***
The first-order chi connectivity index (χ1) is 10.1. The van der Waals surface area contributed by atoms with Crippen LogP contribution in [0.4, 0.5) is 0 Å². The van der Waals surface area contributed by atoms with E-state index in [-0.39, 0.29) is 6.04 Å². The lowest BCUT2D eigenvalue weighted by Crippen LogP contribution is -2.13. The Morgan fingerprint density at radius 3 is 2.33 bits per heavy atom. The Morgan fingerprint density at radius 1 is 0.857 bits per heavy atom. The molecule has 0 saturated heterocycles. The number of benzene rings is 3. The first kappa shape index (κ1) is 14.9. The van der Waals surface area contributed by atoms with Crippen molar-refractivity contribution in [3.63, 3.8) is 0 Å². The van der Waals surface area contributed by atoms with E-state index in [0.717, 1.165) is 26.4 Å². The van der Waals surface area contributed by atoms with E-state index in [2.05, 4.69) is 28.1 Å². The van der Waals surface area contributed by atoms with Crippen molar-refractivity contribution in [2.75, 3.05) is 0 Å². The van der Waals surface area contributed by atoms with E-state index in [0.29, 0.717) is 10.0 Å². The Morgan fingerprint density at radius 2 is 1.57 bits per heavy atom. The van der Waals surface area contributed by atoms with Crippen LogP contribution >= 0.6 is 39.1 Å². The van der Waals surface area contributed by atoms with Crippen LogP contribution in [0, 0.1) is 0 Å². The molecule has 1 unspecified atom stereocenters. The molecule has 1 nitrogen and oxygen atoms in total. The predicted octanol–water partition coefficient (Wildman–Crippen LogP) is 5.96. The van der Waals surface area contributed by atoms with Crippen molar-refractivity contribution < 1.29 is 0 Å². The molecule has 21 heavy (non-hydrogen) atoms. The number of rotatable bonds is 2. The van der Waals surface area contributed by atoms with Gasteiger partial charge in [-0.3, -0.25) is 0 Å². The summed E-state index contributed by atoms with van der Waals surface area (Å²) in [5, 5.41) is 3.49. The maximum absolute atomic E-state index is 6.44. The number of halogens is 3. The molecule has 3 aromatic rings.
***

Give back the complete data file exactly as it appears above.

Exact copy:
The first-order chi connectivity index (χ1) is 10.1. The van der Waals surface area contributed by atoms with Crippen LogP contribution in [0.4, 0.5) is 0 Å². The van der Waals surface area contributed by atoms with E-state index in [-0.39, 0.29) is 6.04 Å². The lowest BCUT2D eigenvalue weighted by Crippen LogP contribution is -2.13. The Morgan fingerprint density at radius 3 is 2.33 bits per heavy atom. The Morgan fingerprint density at radius 1 is 0.857 bits per heavy atom. The molecule has 0 saturated heterocycles. The number of benzene rings is 3. The first kappa shape index (κ1) is 14.9. The van der Waals surface area contributed by atoms with Crippen molar-refractivity contribution in [3.63, 3.8) is 0 Å². The van der Waals surface area contributed by atoms with E-state index in [0.717, 1.165) is 26.4 Å². The van der Waals surface area contributed by atoms with E-state index in [2.05, 4.69) is 28.1 Å². The van der Waals surface area contributed by atoms with Crippen molar-refractivity contribution in [2.75, 3.05) is 0 Å². The van der Waals surface area contributed by atoms with E-state index in [0.29, 0.717) is 10.0 Å². The Morgan fingerprint density at radius 2 is 1.57 bits per heavy atom. The van der Waals surface area contributed by atoms with Crippen LogP contribution >= 0.6 is 39.1 Å². The van der Waals surface area contributed by atoms with Crippen LogP contribution in [0, 0.1) is 0 Å². The molecule has 1 unspecified atom stereocenters. The molecule has 1 nitrogen and oxygen atoms in total. The predicted octanol–water partition coefficient (Wildman–Crippen LogP) is 5.96. The van der Waals surface area contributed by atoms with Crippen molar-refractivity contribution < 1.29 is 0 Å². The molecule has 21 heavy (non-hydrogen) atoms. The number of rotatable bonds is 2. The van der Waals surface area contributed by atoms with Gasteiger partial charge in [-0.3, -0.25) is 0 Å². The summed E-state index contributed by atoms with van der Waals surface area (Å²) in [5, 5.41) is 3.49. The maximum absolute atomic E-state index is 6.44. The number of halogens is 3. The molecule has 3 aromatic rings.